Zach Noonan Publishes Paper on Driver-Pedestrian Interactions in Accident Analysis and Prevention

by Adam Felts

When pedestrians and drivers encounter each other on the road, a delicate game of communication and negotiation ensues. Part of that communication is explicit – hand waves, eye contact, flashing headlights – but a significant aspect of these negotiations also involves even more subtle cues.

A study led by AgeLab postdoctoral associate Zach Noonan examines how changes in speed as a form of signaling from drivers – called kinematics – are used to communicate intentions in encounters with pedestrians. He and his co-authors looked particularly at how these behaviors differ in varying contexts, comparing driver-pedestrian interactions at protected crossings, designated crossings, and undesignated crossings.

Data was collected as part of the AgeLab’s AVT naturalistic driving study. Cameras and instruments inside of study participants’ vehicles monitored their driving behavior during interactions with pedestrians, including changes in speed. Differences arose based on the type of crossing, with an exchange of stronger kinematic cues occurring at undesignated crossings.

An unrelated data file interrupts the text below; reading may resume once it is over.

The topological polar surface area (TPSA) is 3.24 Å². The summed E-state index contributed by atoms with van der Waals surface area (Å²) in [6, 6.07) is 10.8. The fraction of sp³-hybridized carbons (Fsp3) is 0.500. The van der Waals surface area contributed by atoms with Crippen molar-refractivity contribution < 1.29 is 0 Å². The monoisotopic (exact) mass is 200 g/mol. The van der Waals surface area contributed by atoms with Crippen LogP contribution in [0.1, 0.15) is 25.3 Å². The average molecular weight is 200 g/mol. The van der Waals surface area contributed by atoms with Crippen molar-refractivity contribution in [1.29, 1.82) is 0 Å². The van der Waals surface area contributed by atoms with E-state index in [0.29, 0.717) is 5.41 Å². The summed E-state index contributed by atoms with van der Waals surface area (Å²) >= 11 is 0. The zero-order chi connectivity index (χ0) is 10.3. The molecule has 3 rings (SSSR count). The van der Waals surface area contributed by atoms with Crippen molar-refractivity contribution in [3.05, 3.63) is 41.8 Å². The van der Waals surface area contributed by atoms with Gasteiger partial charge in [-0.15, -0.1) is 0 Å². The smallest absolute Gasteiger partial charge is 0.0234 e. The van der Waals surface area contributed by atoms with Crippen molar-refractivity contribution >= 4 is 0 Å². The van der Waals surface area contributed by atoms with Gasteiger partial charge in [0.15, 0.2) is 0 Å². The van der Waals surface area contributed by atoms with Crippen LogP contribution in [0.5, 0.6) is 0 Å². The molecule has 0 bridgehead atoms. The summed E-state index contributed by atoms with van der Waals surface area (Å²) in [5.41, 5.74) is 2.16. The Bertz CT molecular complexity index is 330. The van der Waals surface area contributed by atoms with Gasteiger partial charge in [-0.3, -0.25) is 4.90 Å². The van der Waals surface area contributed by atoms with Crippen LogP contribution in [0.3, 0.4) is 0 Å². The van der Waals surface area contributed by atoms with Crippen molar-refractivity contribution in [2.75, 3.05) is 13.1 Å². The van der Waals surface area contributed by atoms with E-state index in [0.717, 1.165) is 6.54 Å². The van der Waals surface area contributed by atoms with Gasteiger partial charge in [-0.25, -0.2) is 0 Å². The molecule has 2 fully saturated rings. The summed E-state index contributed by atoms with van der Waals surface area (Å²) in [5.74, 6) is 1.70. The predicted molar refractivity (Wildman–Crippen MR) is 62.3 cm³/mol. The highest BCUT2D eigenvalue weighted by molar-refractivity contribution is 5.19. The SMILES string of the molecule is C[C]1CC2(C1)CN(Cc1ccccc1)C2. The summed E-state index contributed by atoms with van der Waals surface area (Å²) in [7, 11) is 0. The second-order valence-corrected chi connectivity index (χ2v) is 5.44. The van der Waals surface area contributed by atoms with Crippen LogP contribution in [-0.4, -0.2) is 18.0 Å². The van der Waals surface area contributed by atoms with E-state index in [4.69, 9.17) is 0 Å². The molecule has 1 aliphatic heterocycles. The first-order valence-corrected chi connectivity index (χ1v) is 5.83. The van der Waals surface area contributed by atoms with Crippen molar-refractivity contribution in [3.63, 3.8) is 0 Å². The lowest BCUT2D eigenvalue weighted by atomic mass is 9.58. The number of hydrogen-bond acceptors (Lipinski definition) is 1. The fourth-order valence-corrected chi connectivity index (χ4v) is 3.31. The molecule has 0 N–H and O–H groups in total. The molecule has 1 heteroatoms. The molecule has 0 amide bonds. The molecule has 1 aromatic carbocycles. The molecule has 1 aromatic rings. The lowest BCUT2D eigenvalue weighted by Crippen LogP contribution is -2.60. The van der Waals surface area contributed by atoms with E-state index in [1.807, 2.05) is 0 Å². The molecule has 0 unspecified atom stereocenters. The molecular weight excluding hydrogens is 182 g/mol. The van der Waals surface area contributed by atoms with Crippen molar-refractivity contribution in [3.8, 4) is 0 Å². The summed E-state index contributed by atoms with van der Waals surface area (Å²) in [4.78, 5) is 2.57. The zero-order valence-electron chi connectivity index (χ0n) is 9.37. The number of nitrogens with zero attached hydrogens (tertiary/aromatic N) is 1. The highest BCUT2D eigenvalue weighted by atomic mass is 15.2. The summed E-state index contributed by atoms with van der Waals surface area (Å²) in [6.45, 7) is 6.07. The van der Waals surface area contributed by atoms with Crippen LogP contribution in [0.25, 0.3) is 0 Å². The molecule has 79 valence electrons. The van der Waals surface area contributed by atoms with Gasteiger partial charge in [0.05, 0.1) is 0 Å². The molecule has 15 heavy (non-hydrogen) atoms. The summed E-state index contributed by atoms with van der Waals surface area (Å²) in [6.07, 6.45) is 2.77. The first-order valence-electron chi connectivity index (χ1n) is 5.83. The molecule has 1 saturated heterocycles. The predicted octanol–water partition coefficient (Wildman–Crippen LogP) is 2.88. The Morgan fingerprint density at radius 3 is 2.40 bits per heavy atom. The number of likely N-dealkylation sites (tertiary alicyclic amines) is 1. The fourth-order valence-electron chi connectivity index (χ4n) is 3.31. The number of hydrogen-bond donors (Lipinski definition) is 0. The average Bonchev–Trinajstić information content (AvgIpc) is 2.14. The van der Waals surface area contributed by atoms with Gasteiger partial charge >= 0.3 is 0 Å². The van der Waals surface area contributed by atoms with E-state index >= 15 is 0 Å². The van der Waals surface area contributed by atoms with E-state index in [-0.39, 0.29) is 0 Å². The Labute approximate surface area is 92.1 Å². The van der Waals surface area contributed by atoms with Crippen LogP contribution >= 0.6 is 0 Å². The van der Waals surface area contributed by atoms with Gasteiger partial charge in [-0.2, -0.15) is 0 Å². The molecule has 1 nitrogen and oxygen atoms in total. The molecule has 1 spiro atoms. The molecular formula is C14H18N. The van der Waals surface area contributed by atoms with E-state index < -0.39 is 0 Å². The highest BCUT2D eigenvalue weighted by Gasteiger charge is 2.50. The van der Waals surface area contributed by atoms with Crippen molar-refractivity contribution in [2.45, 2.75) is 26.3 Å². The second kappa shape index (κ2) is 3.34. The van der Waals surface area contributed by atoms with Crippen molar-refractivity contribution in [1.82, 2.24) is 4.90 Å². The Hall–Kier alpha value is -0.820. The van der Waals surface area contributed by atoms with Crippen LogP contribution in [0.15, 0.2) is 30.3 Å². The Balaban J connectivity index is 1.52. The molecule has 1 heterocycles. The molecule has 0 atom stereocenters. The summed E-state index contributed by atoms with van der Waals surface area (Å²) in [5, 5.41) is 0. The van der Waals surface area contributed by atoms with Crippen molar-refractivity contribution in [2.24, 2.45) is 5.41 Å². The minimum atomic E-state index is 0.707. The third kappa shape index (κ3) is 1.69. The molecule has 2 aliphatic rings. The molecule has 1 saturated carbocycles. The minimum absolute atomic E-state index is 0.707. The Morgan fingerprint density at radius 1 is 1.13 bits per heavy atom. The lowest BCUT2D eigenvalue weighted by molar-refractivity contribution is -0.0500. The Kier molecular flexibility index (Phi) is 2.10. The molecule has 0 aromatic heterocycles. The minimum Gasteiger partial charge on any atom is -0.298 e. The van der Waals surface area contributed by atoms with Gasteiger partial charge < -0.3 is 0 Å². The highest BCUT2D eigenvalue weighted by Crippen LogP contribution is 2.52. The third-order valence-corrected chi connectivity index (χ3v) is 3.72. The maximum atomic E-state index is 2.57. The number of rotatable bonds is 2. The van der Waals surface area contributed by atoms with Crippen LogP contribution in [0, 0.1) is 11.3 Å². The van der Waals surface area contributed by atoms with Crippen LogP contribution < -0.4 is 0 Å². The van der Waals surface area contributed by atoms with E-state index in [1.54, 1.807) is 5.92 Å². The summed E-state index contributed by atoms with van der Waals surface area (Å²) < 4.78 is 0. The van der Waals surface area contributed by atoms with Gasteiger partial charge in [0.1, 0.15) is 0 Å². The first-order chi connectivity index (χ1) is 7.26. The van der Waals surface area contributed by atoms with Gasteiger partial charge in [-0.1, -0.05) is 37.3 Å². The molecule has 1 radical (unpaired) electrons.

These findings may have implications for the design of autonomous vehicles, as we better understand the subtleties of how human drivers and pedestrians communicate with each other to facilitate safe interactions on the road. This study was conducted in collaboration with Toyota CSRC and is part of a broad research area focusing on interactions with vulnerable road users.

Read and learn more here.

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About the Author

Photo of Adam Felts
Adam Felts

Adam Felts is a researcher and writer at the MIT AgeLab. Currently he is involved in research on the experiences of family caregivers and the future of financial advice. He also manages the AgeLab blog and newsletter. He received his Master's in Fine Arts in Creative Writing from Boston University in 2014 and his Master's of Theological Studies from Boston University in 2019.

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